Or have you thought that the companions of the cave and the inscription were, among Our signs, a wonder? [Mention] when the youths retreated to the cave and said, “Our Lord, grant us from Yourself mercy and prepare for us from our affair right guidance.” So We cast [a cover of sleep] over their ears within the cave for a number of years. Then We awakened them that We might show which of the two factions was most precise in calculating what [extent] they had remained in time. It is We who relate to you, [O Muhammad], their story in truth. Indeed, they were youths who believed in their Lord, and We increased them in guidance. And We made firm their hearts when they stood up and said, “Our Lord is the Lord of the heavens and the earth. Never will we invoke besides Him any deity. We would have certainly spoken, then, an excessive transgression. These, our people, have taken besides Him deities. Why do they not bring for [worship of] them a clear authority? And who is more unjust than one who invents about Allah a lie?” [The youths said to one another], “And when you have withdrawn from them and that which they worship other than Allah , retreat to the cave. Your Lord will spread out for you of His mercy and will prepare for you from your affair facility.” [Surah Al Kahf: 18;9-16]

Classical sources of tafseer bring forth lots of opinions about the details of this story. However, I wanted to focus on the essence of the story encapsulated in the above verses. Ultimately, these youths were sincere people who feared persecution by their society. The threat was so serious that they were forced to hide away, seeking refuge in a cave. They sacrificed their homes, families, and all other comforts and attachments. Viewing this story from a materialistic perspective, these youths lost everything and were destitute. However, in reality, they preserved what was most important and essential. Their faith and beliefs. Our temporal existence when compared to the eternity of the next world, is but a drop in an ocean.

Though I’ve read this story hundreds of times over the years, in light of the deprivation and suffering happening to the people of Gaza, this story holds so much more meaning for me at this moment. It reminds me of the reality of how life can become unbearably difficult, to the point that we may be driven to caves in the mountains. This would be a miserable and pitiful situation to be subjected to by anyone’s reckoning. However, if one can hold fast to what is most important, to what gives meaning to life in this world and ultimate success in the eternal realm of the akhira, the situation described above is success.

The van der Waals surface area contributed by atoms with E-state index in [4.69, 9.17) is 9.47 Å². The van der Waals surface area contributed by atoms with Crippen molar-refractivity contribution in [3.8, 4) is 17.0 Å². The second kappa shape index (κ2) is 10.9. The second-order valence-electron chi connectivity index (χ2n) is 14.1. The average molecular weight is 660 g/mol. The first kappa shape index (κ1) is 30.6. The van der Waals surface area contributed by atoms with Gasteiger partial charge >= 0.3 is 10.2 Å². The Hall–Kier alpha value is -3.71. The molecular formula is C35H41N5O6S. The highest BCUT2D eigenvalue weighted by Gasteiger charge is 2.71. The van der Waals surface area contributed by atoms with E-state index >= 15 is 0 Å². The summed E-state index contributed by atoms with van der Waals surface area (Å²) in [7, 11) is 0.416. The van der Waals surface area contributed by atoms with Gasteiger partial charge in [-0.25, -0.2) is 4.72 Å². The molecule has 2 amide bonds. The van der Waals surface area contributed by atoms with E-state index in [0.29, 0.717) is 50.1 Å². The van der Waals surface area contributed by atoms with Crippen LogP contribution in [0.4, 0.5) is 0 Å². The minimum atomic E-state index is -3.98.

Our brothers and sisters in Gaza’s persistence, steadfastness, and will to survive in the face of depraved oppression and brutality is an inspiration and reminder for the ummah of what success in its truest and most raw expression looks like. Their example brings this and so many other lessons in the Quran to life, placing the deceptions of this life in perspective with the realities of the next.

 

Related:

Overcoming Trials | The Message of Surah al Kahf

The Magnificent Journey: Al-Israa’ wal Mi’raaj

 

1    Ibn al-Athir, Usd al-Ghabah, vol. 7, p. 862    Yasir Qadhhi, The Sirah of the Prophet: A Contemporary Analysis3    Yasir Qadhhi, The Sirah of the Prophet: A Contemporary Analysis4    Al-Jami’ al-Sahih of al-Tirmidhi, 2190; Sunan Abu Dawud, 4321

The post A Ramadan Quran Journal: A MuslimMatters Series – [Juz 15] The Night Is Darkest Before The Dawn appeared first on MuslimMatters.org.

Between Japa And Sapa: Nigerians Unearth Ghosts Of Ramadan Past

Muslim Matters - 26 March, 2024 - 08:31

Iya Alhaja e dide nile, nitori Oloun, saari ti too gbo! 

Baba Alhaji e dide nile, nitori Oloun, nafila ti too ki!